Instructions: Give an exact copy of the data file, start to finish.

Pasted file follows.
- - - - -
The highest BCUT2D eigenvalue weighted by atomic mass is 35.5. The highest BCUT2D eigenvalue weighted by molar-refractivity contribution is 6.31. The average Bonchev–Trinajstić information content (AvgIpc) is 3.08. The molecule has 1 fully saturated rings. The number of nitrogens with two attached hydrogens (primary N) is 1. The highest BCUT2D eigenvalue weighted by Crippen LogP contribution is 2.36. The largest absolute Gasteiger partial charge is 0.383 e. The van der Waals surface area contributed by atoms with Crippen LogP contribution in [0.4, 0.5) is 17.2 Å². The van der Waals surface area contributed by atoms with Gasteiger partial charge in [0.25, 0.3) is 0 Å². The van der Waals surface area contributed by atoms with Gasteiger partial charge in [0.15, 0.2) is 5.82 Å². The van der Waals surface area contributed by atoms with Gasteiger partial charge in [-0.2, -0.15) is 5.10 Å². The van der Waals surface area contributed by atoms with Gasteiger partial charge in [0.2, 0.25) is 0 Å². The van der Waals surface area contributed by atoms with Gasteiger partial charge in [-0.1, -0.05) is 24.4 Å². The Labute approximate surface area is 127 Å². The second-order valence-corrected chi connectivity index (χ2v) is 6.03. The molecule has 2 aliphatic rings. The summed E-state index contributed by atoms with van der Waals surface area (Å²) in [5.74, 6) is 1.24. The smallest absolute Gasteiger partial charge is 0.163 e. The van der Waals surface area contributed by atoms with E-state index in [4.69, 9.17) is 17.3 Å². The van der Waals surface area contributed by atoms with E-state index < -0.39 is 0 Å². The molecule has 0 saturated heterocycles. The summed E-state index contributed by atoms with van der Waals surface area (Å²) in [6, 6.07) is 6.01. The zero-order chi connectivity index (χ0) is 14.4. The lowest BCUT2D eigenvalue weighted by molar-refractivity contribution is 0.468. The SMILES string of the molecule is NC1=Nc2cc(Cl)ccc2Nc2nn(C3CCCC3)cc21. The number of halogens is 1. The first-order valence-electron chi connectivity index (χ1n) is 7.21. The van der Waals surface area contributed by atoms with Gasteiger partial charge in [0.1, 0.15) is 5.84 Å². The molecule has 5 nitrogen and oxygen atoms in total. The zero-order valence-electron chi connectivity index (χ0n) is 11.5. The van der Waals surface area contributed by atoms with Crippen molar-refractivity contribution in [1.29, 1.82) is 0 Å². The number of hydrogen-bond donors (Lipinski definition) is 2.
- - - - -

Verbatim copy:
The highest BCUT2D eigenvalue weighted by atomic mass is 35.5. The highest BCUT2D eigenvalue weighted by molar-refractivity contribution is 6.31. The average Bonchev–Trinajstić information content (AvgIpc) is 3.08. The molecule has 1 fully saturated rings. The number of nitrogens with two attached hydrogens (primary N) is 1. The highest BCUT2D eigenvalue weighted by Crippen LogP contribution is 2.36. The largest absolute Gasteiger partial charge is 0.383 e. The van der Waals surface area contributed by atoms with Crippen LogP contribution in [0.4, 0.5) is 17.2 Å². The van der Waals surface area contributed by atoms with Gasteiger partial charge in [0.25, 0.3) is 0 Å². The van der Waals surface area contributed by atoms with Gasteiger partial charge in [0.15, 0.2) is 5.82 Å². The van der Waals surface area contributed by atoms with Gasteiger partial charge in [-0.2, -0.15) is 5.10 Å². The van der Waals surface area contributed by atoms with Gasteiger partial charge in [0.2, 0.25) is 0 Å². The van der Waals surface area contributed by atoms with Gasteiger partial charge in [-0.1, -0.05) is 24.4 Å². The Labute approximate surface area is 127 Å². The second-order valence-corrected chi connectivity index (χ2v) is 6.03. The molecule has 2 aliphatic rings. The summed E-state index contributed by atoms with van der Waals surface area (Å²) in [5.74, 6) is 1.24. The smallest absolute Gasteiger partial charge is 0.163 e. The van der Waals surface area contributed by atoms with E-state index in [4.69, 9.17) is 17.3 Å². The van der Waals surface area contributed by atoms with E-state index < -0.39 is 0 Å². The molecule has 0 saturated heterocycles. The summed E-state index contributed by atoms with van der Waals surface area (Å²) in [6, 6.07) is 6.01. The zero-order chi connectivity index (χ0) is 14.4. The lowest BCUT2D eigenvalue weighted by molar-refractivity contribution is 0.468. The SMILES string of the molecule is NC1=Nc2cc(Cl)ccc2Nc2nn(C3CCCC3)cc21. The number of halogens is 1. The first-order valence-electron chi connectivity index (χ1n) is 7.21. The van der Waals surface area contributed by atoms with Gasteiger partial charge in [0.1, 0.15) is 5.84 Å². The molecule has 5 nitrogen and oxygen atoms in total. The zero-order valence-electron chi connectivity index (χ0n) is 11.5. The van der Waals surface area contributed by atoms with Crippen molar-refractivity contribution in [1.29, 1.82) is 0 Å². The number of hydrogen-bond donors (Lipinski definition) is 2.